In this article we give you an overview of our panel "X-Files of the Heat Transition" at the Berlin Energy Days on 3 May 2023. This time we talked to experts from the ENGIE Group and invited guests about the status quo of the heat transition in Germany. This much in advance: Some innovative points surprised even the moderator.
For the sixth time, we are at the Berlin Energy Days with a panel on buildings and neighbourhoods. This year we have taken up the topic of heat. Under the motto "The X-Files of the Heat Transition", we explored numerous unresolved questions about green heat, the upcoming wave of renovations and an efficient and resilient supply network. This year, six experts from the energy industry spoke about the major challenges and solutions of the heat transition. Almost 450 participants followed the panel's presentations and accompanying discussions.
To underline the urgency of the issue: in 2050 - i.e. in less than three decades - the building sector in Germany should be almost climate-neutral. A true task of the century for politics, for the municipal sector, for the housing sector and for industry. At present, we still spend about half of the energy in Germany on heat. The building sector is also (still) responsible for one third of CO2 emissions in Germany. Much still needs to be done here. In terms of heat demand, Germany needs to cut back considerably. According to the federal government, the goal is a reduction of 30 to 50 percent in the building sector.
How can we succeed in the heat transition? To this end, our moderator Christian Noll, Executive Director of the Deutsche Unternehmensinitiative Energieeffizienz e. V. (DENEFF), spoke with Dr Frank Höpner, Head of Strategy and Energy Policy at ENGIE Germany, as well as with experts from the energy industry. The panel highlighted the status quo of the heat transition and at the same time presented scenarios and new approaches on how to achieve an economical and green heat supply in practice. Together with our guests, we showed what is politically planned and practically feasible and where the heat transition is already successfully underway.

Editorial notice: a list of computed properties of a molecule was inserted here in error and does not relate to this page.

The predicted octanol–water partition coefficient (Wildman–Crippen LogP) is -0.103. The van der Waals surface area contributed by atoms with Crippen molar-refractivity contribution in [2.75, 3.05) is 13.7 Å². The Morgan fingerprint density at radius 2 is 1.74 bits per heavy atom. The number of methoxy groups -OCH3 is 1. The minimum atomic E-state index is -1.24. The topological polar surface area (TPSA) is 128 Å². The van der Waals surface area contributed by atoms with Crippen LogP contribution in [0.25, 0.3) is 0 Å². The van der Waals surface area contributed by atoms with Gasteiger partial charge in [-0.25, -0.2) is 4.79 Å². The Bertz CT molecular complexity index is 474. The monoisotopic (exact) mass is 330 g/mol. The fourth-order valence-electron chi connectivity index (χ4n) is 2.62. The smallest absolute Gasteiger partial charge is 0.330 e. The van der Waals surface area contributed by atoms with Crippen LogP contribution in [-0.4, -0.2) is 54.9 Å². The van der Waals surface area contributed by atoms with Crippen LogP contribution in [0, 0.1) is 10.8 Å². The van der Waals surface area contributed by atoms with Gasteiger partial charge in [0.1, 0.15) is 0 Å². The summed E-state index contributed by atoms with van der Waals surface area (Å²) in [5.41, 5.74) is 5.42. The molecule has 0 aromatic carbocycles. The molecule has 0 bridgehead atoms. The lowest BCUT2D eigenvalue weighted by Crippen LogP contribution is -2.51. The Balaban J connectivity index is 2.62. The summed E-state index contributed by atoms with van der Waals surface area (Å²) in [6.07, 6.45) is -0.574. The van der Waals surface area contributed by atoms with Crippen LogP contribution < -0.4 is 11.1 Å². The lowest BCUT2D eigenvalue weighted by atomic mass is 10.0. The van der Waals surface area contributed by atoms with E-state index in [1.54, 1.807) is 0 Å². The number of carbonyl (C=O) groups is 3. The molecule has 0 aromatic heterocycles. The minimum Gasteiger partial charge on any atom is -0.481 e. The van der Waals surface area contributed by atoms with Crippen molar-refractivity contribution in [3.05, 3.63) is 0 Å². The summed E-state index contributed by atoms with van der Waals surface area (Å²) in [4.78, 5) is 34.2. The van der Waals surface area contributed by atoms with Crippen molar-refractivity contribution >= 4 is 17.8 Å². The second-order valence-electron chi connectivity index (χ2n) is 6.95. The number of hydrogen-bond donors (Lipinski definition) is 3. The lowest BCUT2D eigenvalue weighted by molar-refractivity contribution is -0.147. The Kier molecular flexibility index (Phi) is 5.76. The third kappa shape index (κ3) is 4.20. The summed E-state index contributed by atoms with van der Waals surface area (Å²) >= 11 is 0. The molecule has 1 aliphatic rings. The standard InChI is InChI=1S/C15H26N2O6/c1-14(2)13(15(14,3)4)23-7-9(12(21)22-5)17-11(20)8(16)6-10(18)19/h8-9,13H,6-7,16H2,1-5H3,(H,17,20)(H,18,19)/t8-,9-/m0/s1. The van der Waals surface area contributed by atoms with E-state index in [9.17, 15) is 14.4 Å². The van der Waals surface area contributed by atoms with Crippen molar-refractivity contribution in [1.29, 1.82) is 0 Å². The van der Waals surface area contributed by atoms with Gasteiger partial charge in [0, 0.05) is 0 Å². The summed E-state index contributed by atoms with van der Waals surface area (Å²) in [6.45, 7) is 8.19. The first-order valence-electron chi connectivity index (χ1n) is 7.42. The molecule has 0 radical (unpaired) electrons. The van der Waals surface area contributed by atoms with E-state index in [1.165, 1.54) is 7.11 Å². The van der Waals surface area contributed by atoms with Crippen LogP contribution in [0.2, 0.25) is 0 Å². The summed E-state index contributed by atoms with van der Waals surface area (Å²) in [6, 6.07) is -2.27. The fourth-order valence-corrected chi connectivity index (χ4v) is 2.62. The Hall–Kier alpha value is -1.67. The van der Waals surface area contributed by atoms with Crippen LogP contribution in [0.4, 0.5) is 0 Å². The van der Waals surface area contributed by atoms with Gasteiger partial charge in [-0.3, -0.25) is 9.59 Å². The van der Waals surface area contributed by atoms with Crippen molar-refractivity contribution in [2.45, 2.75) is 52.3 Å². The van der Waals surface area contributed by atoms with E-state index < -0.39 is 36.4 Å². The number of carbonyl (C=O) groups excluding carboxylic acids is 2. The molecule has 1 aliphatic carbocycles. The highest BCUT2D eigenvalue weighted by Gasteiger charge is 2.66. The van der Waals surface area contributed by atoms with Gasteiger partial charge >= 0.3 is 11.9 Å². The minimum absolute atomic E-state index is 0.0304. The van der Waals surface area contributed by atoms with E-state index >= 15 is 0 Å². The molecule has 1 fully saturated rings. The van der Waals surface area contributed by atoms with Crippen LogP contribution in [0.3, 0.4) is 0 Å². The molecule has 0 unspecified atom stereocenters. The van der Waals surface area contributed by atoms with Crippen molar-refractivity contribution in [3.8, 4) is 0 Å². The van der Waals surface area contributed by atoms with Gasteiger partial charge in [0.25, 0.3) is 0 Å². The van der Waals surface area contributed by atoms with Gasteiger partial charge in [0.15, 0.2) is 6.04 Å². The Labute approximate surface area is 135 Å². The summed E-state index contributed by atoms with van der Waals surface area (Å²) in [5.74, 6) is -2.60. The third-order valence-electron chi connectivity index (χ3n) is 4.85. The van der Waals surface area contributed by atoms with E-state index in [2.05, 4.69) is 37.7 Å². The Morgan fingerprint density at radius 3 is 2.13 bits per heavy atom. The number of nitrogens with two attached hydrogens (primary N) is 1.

The guiding questions of the panel revolved around, among other things,
Together with Frank Höpner, Peter Mellwig, Head of the Energy Department at the Institute for Energy and Environmental Research Heidelberg (ifeu), subjected the heat transition to a fact check.
He made clear that the renovation of the existing building stock is a major success factor for the heat transition. Outdated buildings often consume fifteen to twenty times more heat energy than properties with modern insulation standards. Only renovation makes it possible to reduce the overall heat demand of the numerous existing buildings, which is imperative for the future. Peter Mellwig mentioned necessary renovation rates from current energy scenarios of 1.7 to 1.9 percent. In this respect, it is important to shorten refurbishment cycles as much as possible and thus create new incentives, said the expert. As an outlook, Peter Mellwig concluded that, according to forecasts, heat pumps and district heating networks will cover the majority of the heat energy demand in the building sector in the future.
Anselm Laube took up this point. For the managing director of the Ludwigsburger Energieagentur LEA e. V. association, an efficient heating network is only possible with efficient houses. Only when building efficiency is taken into account, a district heating network can be operated at lower temperatures and thus be efficient and renewable.
Anselm Laube demonstrated how this can be achieved in practice with a pioneering project for municipal heat planning in Steinheim an der Murr. There, a supply concept is being realised via a new low-temperature heat network. The special feature: it is a low-temperature supply in an existing building - not as usual in a new building. A local supply network that works with low temperatures saves significantly more resources. Among other things, the project recorded savings of almost 40 per cent in electricity consumption by heat pumps and an almost 20 per cent higher yield from local solar thermal systems. This is made possible by a clever conversion of the existing buildings in terms of drinking water supply and space heating by enlarging the heating surfaces.
Jörg Zander is working for the Charlottenburg-Wilmersdorf district in Berlin. He presented the municipal heat planning using the example of Mierendorffinsel. This is a classic Berlin existing neighbourhood with many different types of buildings - from the Wilhelminian period to modern construction years. And in order to supply these efficiently with green heat, a well thought-out strategy is needed.